Sept. 16, 2013
You will probably never see a long snapper or a kicker's name on the list of Heisman Trophy finalists. These specialized positions do not get as much playing time or recognition as a quarterback or linebacker. But Golden Gophers Jake Filkins and Chris Hawthorne know, as do their teammates, that their roles are still vital to the team's success. Both are part of a sequence - the snap, hold, then kick - that can determine who wins and loses a football game.
Neither Filkins nor Hawthorne has taken a direct path to his current position. Filkins learned to long snap not at a specialist camp or from a school coach, but from his father in the backyard. They marked a target distance using a birch tree 15 yards away from the fence. Like his dad, Filkins went on to play football at Prescott High School in Wisconsin.
But Filkins also wrestled, so he tried to balance both sports when he first arrived at the University of Minnesota. It proved to be a difficult task. Filkins had little down time, attending some morning wrestling workouts during football season and jumping straight into wrestling when football ended. When Jerry Kill became head coach at Minnesota, he asked Filkins to choose one sport. He gave up wrestling after completing his second season.
"By then, I'd already decided that I was going to have to pick one, just because of how intense it was," Filkins said. "I miss wrestling, but football's given me so many opportunities."
Hawthorne also had to give up a sport, but he did so earlier. The Raleigh, N.C., native played soccer for most of his life. He did not add football to the mix until his senior year of high school. His school's kicker had graduated, and Hawthorne agreed to try football when the offensive coordinator asked him. There were some differences in kicking styles, but he made the adjustments.
"The biggest difference in soccer and football is obviously the ball," he said. "You have to hit the ball a little bit different. The other difference is the fluidity of soccer versus the stop-and-go nature of football."
In his only season of high school football, Hawthorne made all eight of his field goal attempts and went 44-for-46 on extra points. He also handled the team's punting duties. Hawthorne walked on at N.C. State but transferred to Minnesota after his freshman season.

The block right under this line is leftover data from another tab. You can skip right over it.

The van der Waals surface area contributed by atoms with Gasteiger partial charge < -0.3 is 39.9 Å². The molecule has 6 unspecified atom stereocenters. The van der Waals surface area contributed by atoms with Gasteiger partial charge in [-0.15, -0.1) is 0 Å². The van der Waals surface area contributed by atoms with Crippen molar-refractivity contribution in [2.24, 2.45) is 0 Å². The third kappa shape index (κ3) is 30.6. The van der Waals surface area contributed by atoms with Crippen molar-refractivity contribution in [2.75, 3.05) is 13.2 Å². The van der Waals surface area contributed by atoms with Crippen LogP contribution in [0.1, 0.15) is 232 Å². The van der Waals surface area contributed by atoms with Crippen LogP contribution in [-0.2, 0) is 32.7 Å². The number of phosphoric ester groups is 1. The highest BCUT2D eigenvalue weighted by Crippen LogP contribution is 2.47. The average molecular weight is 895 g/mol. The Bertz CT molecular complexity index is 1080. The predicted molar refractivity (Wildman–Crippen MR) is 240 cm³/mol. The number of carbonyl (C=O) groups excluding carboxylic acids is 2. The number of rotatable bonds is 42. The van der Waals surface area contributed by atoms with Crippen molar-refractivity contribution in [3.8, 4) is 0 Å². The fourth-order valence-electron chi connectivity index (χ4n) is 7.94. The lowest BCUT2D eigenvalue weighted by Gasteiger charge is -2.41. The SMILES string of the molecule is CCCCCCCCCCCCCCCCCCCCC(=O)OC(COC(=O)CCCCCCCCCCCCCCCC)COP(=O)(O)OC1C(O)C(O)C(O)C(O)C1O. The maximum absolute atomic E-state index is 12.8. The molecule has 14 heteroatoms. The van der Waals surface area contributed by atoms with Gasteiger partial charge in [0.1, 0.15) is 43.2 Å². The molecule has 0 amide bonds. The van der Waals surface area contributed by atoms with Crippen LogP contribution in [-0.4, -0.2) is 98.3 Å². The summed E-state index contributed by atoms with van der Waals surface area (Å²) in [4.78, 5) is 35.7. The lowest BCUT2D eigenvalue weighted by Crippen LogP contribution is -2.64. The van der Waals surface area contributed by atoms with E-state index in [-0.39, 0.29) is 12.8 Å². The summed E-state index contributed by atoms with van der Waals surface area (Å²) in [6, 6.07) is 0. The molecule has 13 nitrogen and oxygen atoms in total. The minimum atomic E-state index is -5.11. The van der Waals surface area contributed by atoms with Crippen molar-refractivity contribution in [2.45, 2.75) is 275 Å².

He found a place in the lineup immediately, handling all of the Gophers' placekicking for the first seven games of 2011. After Hawthorne suffered an injury, Jordan Wettstein took over kicking and continued to hold that spot in 2012, relegating Hawthorne to backup duty.
"At the time, it was unfortunate to get hurt," Hawthorne said. "In disguise, it was actually a tremendous blessing because it made me realize how privileged I was to play football and kind of made me reprioritize my life. Now I'm getting joy in playing, but I get a lot of joy in looking back at the process and seeing how much I've changed and developed as a person - emotionally, spiritually and physically."
With two talented freshmen in Ryan Santoso and Andrew Harte, the kicking job was surrounded by uncertainty at the start of camp this year. But Hawthorne re-emerged as the Gophers' No. 1 option. Special teams coach Jay Sawvel said that, where often a senior might take on an attitude that "it's my turn," Hawthorne was not offended by the competition.
"He's not going to be negative toward other people," Sawvel said. "He's got good character. So from that standpoint, he's going to help people do what they need to do, while doing his job. He stepped up, and he was the most consistent and had the best performances through camp."
"When you've got young guys in camp, I think the best thing you can do is try to help them," Hawthorne said. "I only want to compete against somebody when they're playing their best. Every time we go out there, you're never hoping for someone to do poorly. You want them to make every kick, so in turn it brings the best out of you."